Separate names with a comma.
Discussion in 'Basses [BG]' started by BusyFingers, Sep 21, 2017.
Basswood works great on EBMM Bongo
Well, I must say a few things regarding this, being one of the "poo-poo-ers" of Basswood in the original thread-
On the "hate it" side, I found the tone of my MIJ-P-bass to be lackluster; that is, lacking any sort of focus. Dull and "thuddy". Not the sound of a P-bass as I'd heard to that point of my life/career.
On the "maybe it ain't so bad after all" side (or maybe I should call it "retract my statement?"), my playing then (remember, late 80's/very early 90's, so I maybe had 4-5 years of "self teaching" under my belt) wasn't so hot, and I just didn't understand what all the fuss about a P-bass . My amplification wasn't so hot either (a VERY road worn V4B driving an equally worn Traynor 2X15 with mismatched Peavey drivers). Was the P-bass the tone I hear in my head or the one I was searching for (at the time)? Probably not. Given the tendency of that era's players to wanna be either Stu Hamm, Billy Sheehan or maybe still Jaco (self included), this instrument didn't suit my search, thus fueling my equally vain feelings top this day regarding Basswood.
If I ever get to try one of these instruments, I will certainly try to make an unbiased assessment!
Although, I WILL go on record as saying regarding Basswood- it seemed to be very easily prone to dings and gouges, unlike Ash or Alder! My current instrument is Alder, and other than the usual wear spots through the finish, has withstood being dropped, falling off guitar stands on stage, and being played by a drunk audience member (himself, a bass player though).
Go try a EBMM Bongo and report back
I would bet a LOT of $$ that less than 1% of people could determine which bass was made of alder, ash, maple, basswood, etc in a Blind sound test.
I have no idea what kind of wood any of my guitars or basses are made of, and will never ever care even a little bit.
Bassist: "So my plan is to add a thin layer of mahogany between the koa and bubinga to enhance the inherent growl of the ebony fret board, while boosting my glassy upper mids with three extra winds on my reverse-P configuration and adjusting the distance of the J pickup from the bridge by 2.5mm..."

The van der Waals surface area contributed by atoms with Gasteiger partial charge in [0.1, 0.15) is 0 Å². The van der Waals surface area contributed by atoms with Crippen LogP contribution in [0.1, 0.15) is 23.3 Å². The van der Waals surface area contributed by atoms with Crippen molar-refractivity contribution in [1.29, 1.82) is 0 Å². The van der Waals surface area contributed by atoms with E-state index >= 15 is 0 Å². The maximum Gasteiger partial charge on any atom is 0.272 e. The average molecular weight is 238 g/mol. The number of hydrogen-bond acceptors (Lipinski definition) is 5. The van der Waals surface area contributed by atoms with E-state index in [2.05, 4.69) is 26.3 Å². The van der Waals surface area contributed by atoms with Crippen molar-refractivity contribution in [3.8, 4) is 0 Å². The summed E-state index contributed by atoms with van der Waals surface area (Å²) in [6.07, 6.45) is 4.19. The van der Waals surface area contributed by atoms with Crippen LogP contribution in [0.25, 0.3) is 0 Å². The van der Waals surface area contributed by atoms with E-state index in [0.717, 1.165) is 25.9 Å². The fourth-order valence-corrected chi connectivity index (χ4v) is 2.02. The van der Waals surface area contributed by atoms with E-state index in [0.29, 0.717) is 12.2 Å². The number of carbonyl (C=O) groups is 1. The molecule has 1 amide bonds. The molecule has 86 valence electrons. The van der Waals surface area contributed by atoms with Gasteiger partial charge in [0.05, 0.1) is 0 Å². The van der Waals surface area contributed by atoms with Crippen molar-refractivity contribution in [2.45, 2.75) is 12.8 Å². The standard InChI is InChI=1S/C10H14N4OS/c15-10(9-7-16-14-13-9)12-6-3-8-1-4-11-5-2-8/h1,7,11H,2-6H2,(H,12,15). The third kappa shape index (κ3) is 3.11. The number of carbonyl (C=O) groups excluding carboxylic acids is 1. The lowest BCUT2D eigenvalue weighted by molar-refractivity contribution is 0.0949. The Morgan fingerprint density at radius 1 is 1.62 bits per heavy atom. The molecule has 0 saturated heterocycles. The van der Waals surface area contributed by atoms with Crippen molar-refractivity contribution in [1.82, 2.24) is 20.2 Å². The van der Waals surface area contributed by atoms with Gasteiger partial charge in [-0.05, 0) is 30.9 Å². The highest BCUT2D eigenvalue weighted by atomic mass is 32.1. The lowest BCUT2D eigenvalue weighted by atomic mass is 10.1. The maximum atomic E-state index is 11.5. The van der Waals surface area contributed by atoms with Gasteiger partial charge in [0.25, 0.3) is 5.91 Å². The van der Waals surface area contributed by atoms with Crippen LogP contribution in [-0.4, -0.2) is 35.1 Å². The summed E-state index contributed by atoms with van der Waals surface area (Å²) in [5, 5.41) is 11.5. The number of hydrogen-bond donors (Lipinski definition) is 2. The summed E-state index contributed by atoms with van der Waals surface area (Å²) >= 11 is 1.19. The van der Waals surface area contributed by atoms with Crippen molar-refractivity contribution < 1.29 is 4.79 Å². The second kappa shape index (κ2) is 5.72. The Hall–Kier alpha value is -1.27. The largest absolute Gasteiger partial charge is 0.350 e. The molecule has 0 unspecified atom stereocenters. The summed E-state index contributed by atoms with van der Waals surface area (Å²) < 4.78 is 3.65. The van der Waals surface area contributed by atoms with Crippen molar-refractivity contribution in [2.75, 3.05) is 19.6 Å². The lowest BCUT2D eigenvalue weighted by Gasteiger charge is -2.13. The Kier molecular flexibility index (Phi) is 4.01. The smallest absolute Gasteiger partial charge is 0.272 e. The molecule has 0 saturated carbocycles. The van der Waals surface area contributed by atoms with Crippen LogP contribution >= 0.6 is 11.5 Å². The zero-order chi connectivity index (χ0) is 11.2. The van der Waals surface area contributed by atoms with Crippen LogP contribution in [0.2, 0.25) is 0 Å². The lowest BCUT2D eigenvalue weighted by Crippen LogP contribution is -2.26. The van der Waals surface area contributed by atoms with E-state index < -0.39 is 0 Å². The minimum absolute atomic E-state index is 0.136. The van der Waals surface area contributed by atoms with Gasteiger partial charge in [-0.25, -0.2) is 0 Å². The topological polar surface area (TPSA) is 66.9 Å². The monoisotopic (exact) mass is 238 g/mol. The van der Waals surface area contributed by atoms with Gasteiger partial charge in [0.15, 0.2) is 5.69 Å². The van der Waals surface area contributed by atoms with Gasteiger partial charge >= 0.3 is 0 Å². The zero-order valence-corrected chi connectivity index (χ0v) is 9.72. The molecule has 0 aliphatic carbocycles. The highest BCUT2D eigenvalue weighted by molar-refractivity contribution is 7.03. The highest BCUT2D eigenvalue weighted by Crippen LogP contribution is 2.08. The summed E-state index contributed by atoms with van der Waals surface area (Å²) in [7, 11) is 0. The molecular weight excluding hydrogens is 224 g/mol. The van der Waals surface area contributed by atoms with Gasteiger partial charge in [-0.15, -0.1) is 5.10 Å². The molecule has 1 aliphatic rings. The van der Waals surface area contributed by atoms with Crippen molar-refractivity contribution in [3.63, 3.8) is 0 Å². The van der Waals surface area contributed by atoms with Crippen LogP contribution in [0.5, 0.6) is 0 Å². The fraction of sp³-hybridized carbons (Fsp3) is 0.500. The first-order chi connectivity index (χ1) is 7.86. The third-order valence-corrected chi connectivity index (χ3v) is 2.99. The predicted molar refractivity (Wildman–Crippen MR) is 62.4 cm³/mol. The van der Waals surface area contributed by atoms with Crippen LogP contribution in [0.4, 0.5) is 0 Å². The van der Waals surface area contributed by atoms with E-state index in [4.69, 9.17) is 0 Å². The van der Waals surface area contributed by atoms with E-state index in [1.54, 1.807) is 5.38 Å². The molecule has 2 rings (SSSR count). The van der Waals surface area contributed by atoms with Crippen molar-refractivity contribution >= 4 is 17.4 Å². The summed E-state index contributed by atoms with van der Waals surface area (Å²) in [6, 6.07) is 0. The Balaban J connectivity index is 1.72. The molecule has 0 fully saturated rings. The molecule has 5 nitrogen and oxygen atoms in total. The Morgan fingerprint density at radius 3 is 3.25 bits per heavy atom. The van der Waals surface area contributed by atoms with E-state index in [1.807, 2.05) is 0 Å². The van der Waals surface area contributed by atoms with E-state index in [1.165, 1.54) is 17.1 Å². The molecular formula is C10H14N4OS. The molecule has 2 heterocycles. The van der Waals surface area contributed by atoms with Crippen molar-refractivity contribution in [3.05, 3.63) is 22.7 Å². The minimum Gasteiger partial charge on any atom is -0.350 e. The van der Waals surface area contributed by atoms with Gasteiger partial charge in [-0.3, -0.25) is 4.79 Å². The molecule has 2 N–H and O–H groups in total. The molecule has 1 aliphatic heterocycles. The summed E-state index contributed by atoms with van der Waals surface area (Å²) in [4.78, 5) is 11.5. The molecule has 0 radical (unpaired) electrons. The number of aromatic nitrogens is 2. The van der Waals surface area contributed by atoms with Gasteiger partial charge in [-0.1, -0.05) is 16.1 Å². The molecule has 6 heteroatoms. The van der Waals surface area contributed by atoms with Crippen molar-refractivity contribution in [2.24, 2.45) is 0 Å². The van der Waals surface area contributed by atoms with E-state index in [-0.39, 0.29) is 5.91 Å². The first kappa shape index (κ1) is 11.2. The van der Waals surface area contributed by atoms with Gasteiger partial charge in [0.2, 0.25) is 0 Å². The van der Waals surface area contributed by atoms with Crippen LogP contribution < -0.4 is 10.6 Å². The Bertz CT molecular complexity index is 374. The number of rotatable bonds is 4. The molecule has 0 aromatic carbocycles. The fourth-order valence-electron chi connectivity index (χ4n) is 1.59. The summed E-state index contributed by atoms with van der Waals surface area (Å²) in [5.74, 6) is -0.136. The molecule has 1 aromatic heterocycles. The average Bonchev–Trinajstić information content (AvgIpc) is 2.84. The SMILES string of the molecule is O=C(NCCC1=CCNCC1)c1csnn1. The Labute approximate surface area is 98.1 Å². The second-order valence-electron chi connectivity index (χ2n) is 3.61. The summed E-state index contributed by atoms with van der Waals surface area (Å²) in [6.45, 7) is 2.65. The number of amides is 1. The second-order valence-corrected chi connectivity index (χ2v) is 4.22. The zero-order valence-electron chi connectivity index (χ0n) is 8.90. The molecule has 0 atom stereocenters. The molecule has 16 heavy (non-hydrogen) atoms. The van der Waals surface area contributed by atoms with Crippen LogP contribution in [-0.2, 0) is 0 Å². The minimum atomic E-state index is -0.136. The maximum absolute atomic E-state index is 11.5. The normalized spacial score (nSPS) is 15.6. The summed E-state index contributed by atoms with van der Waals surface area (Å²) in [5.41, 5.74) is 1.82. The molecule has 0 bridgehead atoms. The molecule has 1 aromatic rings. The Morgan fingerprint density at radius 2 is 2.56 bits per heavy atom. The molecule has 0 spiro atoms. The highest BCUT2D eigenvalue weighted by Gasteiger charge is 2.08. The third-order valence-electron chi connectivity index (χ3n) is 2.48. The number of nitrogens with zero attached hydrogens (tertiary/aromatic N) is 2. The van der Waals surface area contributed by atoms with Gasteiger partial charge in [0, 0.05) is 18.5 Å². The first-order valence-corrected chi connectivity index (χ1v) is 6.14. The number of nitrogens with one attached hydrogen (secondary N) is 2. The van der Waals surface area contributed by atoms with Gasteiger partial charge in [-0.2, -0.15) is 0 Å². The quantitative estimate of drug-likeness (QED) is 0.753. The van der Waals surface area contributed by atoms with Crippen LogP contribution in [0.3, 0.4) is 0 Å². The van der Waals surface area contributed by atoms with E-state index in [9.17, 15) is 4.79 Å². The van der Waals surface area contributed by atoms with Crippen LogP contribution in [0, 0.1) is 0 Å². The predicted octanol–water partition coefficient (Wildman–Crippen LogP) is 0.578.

The entire listening public: "Aaaay Macarena!"
I was just about to jest that surely you must play a P-Bass, then I saw that you prefer P-Basses.
I used to have an Ibanez BTB that was a basswood body with a maple veneer. There was definitely something about the mids with that bass. In retrospect I figured out that it was the typical Ibanez cheap electronics.
By contrast, I would point out that Ernie Ball's Bongo series is entirely based on Basswood bodies. You don't hear, or at least I don't hear, people saying that the Bongo line is lacking in tone.
This just in...Music Man to discontinue the Bongo line of basses.
I like that. I actually know what mine are but don't care one little bit.
Don't care what type of wood, although I do like my basses on the heavy side.
Tone wood on electric solid body instruments? Lol
(That's all I have to say about this topic)
I will never buy a basswood instrument again.
New Ibby SR800 from the late 80's.
Look at it the wrong way and it will dent.
Had active preamp. Stripped screw holes out within 2 years changing batteries.
I play a lot unplugged and it isn't as loud as my hardwood basses, unplugged
just drop a high mass bridge on it and you'll be fine.
no, no and no
Um.....we need to talk. Who do you make them for?
Did you use a microscope? Seriously, how did you COUNT layers of paint.....especially twelve of them???
The maple bass would be easy to figure out. Just listen for the grunting sound when they pick it up.
Here are some related products that TB members are talking about.
Clicking on a product will take you to TB’s partner,
where you can find links to TB discussions about these products.
Browser not compatible